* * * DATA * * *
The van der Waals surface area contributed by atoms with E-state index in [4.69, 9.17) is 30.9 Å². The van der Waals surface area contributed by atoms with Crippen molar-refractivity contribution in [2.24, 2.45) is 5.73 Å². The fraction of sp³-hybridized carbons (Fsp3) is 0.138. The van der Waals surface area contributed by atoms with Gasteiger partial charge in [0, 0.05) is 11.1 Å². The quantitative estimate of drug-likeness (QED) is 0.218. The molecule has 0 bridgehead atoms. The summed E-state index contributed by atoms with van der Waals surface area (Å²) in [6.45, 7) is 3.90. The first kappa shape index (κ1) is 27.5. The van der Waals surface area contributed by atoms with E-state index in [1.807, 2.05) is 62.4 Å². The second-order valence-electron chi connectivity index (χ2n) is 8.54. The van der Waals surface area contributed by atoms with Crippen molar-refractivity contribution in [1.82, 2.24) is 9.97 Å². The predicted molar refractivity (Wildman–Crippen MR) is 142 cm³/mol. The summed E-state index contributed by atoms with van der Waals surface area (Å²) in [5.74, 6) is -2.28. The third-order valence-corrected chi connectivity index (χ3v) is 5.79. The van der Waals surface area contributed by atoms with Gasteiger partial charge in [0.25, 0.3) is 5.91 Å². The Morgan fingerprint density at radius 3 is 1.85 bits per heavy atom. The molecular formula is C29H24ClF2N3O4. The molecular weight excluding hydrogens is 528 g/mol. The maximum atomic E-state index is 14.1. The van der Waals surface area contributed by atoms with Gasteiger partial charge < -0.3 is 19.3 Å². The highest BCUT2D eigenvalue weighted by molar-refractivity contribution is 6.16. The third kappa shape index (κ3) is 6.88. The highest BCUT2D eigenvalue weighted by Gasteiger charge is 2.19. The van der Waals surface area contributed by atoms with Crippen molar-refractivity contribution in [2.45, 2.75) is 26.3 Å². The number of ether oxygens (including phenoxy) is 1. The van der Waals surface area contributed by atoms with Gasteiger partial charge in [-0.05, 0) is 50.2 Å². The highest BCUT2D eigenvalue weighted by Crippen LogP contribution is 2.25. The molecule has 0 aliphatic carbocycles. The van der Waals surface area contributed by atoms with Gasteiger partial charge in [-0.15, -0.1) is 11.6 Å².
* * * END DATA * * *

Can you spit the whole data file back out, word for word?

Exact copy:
The van der Waals surface area contributed by atoms with E-state index in [4.69, 9.17) is 30.9 Å². The van der Waals surface area contributed by atoms with Crippen molar-refractivity contribution in [2.24, 2.45) is 5.73 Å². The fraction of sp³-hybridized carbons (Fsp3) is 0.138. The van der Waals surface area contributed by atoms with Gasteiger partial charge in [0, 0.05) is 11.1 Å². The quantitative estimate of drug-likeness (QED) is 0.218. The molecule has 0 bridgehead atoms. The summed E-state index contributed by atoms with van der Waals surface area (Å²) in [6.45, 7) is 3.90. The first kappa shape index (κ1) is 27.5. The van der Waals surface area contributed by atoms with E-state index in [1.807, 2.05) is 62.4 Å². The second-order valence-electron chi connectivity index (χ2n) is 8.54. The van der Waals surface area contributed by atoms with Crippen molar-refractivity contribution in [1.82, 2.24) is 9.97 Å². The predicted molar refractivity (Wildman–Crippen MR) is 142 cm³/mol. The summed E-state index contributed by atoms with van der Waals surface area (Å²) in [5.74, 6) is -2.28. The third-order valence-corrected chi connectivity index (χ3v) is 5.79. The van der Waals surface area contributed by atoms with Gasteiger partial charge in [0.25, 0.3) is 5.91 Å². The Morgan fingerprint density at radius 3 is 1.85 bits per heavy atom. The molecular formula is C29H24ClF2N3O4. The molecular weight excluding hydrogens is 528 g/mol. The maximum atomic E-state index is 14.1. The van der Waals surface area contributed by atoms with Gasteiger partial charge < -0.3 is 19.3 Å². The highest BCUT2D eigenvalue weighted by molar-refractivity contribution is 6.16. The third kappa shape index (κ3) is 6.88. The highest BCUT2D eigenvalue weighted by Gasteiger charge is 2.19. The van der Waals surface area contributed by atoms with Crippen molar-refractivity contribution in [2.45, 2.75) is 26.3 Å². The number of ether oxygens (including phenoxy) is 1. The van der Waals surface area contributed by atoms with Gasteiger partial charge in [-0.05, 0) is 50.2 Å². The highest BCUT2D eigenvalue weighted by Crippen LogP contribution is 2.25. The molecule has 0 aliphatic carbocycles. The van der Waals surface area contributed by atoms with Gasteiger partial charge in [-0.15, -0.1) is 11.6 Å².